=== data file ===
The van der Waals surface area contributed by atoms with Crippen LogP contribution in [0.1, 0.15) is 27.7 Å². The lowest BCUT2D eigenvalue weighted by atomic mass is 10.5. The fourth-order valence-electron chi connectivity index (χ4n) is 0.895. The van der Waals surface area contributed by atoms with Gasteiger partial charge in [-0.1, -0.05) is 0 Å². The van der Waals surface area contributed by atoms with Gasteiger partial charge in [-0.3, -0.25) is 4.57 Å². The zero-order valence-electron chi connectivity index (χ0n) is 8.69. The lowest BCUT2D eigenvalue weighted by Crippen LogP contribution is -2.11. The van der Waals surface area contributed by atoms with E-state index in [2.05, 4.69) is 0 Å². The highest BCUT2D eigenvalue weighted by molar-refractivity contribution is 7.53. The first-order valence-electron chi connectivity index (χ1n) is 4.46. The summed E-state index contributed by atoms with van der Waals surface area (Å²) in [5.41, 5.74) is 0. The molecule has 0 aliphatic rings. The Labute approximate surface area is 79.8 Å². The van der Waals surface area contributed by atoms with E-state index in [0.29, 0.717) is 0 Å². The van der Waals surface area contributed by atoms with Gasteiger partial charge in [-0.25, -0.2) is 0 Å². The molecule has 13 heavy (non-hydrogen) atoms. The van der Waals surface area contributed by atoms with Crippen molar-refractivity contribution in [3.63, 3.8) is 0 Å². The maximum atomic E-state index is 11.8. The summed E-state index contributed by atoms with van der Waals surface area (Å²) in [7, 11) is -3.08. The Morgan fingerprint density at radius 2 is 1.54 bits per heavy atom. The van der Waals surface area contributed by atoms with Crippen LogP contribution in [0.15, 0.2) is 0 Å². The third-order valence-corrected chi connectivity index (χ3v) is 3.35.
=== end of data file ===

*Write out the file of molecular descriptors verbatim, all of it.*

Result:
The van der Waals surface area contributed by atoms with Crippen LogP contribution in [0.1, 0.15) is 27.7 Å². The lowest BCUT2D eigenvalue weighted by atomic mass is 10.5. The fourth-order valence-electron chi connectivity index (χ4n) is 0.895. The van der Waals surface area contributed by atoms with Gasteiger partial charge in [-0.1, -0.05) is 0 Å². The van der Waals surface area contributed by atoms with Gasteiger partial charge in [-0.3, -0.25) is 4.57 Å². The zero-order valence-electron chi connectivity index (χ0n) is 8.69. The lowest BCUT2D eigenvalue weighted by Crippen LogP contribution is -2.11. The van der Waals surface area contributed by atoms with E-state index in [2.05, 4.69) is 0 Å². The highest BCUT2D eigenvalue weighted by molar-refractivity contribution is 7.53. The first-order valence-electron chi connectivity index (χ1n) is 4.46. The summed E-state index contributed by atoms with van der Waals surface area (Å²) in [5.41, 5.74) is 0. The molecule has 0 aliphatic rings. The Labute approximate surface area is 79.8 Å². The van der Waals surface area contributed by atoms with E-state index in [0.29, 0.717) is 0 Å². The van der Waals surface area contributed by atoms with Gasteiger partial charge in [-0.25, -0.2) is 0 Å². The molecule has 13 heavy (non-hydrogen) atoms. The van der Waals surface area contributed by atoms with Crippen molar-refractivity contribution in [3.63, 3.8) is 0 Å². The maximum atomic E-state index is 11.8. The summed E-state index contributed by atoms with van der Waals surface area (Å²) in [7, 11) is -3.08. The Morgan fingerprint density at radius 2 is 1.54 bits per heavy atom. The van der Waals surface area contributed by atoms with Crippen LogP contribution in [0.15, 0.2) is 0 Å². The third-order valence-corrected chi connectivity index (χ3v) is 3.35.